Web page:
Bridge repairs

(don’t know about great, but memorable) The police car that tried to wreck us, pirate style. It was parked in a layby facing us, but it was the wrong side of the road. We both assumed it had pulled over to the left, not the right and were really confused when we tried to go to the left of it, that we suddenly ended up on stones and grass!

The descent of the mountain pass to Newton was freezing, but extremely exciting, followed by the (again excellent) Weatherspoons enormous cooked breakfast.

Ice cream in Hay on Wye.

The magnificent view from the top of Gospell Pass:

Gospel Pass

and crossing the Severn Bridge at dusk:

Severn Bridge

The main low points were: realising at Newton that we were in big trouble with time;  getting very cold (to the point of ringing my wife to find train stations) on the descent to Rhayader) and the 24hr petrol station at Leominster, where the man in the window asked me “would I like sugar with my tea”. I said “yes”. He handed me a black tea and a packet of sugar. I enquired about milk. The chap looked really surprised, had a little wander round the shop and then said there wasn’t any. So, black tea, when I REALLY needed a good cuppa at 4am!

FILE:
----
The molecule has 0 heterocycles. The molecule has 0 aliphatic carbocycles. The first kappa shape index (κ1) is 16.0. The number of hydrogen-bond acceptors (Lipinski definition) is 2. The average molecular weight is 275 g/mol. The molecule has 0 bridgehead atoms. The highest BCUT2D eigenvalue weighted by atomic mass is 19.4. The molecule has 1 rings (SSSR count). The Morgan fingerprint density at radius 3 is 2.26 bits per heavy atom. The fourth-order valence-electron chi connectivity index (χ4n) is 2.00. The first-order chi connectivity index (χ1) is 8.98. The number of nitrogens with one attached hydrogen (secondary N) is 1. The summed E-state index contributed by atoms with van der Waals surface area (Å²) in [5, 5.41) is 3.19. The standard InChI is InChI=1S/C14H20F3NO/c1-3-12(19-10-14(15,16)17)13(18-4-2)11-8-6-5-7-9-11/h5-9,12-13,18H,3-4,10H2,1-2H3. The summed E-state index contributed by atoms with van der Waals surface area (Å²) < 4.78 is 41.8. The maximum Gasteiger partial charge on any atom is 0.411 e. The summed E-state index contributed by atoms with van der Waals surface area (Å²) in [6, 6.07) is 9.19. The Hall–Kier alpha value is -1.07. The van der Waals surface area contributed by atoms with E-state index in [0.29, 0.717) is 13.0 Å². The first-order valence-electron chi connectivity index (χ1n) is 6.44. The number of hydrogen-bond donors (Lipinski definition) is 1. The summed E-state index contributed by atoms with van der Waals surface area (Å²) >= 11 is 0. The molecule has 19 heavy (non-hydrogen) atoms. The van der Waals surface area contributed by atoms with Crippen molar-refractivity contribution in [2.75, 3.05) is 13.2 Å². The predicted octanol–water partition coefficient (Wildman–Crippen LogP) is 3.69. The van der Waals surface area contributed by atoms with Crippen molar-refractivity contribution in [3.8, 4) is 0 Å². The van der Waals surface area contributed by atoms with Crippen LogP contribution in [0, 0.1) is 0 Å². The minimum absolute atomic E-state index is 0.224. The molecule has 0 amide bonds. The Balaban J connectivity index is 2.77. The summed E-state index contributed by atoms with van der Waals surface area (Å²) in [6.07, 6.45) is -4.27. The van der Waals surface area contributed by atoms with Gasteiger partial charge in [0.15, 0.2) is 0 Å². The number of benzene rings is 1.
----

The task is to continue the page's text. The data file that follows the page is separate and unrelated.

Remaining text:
So, what went wrong?

The planned route was 630km, rather than 600. Dave suffered a mechanical (all the bearings fell out of the jockey wheel in the rear mech, something I’ve never seen before) near Mortimer. We fortunately managed to find a bike shop that was open late, so could get a replacement, but this added 8km to our route. I also made a mistake in navigation after Leominster (maybe tea deprived), which took us to Knighton via Ludlow, rather than direct. This added another 12km. So in the end the full route (as Dave discovered) was 650km. If this had all been factored in to the Audax time limit, it would have given us another 3 hours on our time limit.

We didn’t build a buffer during the relatively flat section to Wales with a tailwind. Our average was 18.5kph (factoring in the extra 20km of mechanical and navigation error). This should have been well above 20kph. The moving average over this section was 23kph, so we probably stopped too much. Whether we could have made the rest without stopping that much is a moot point.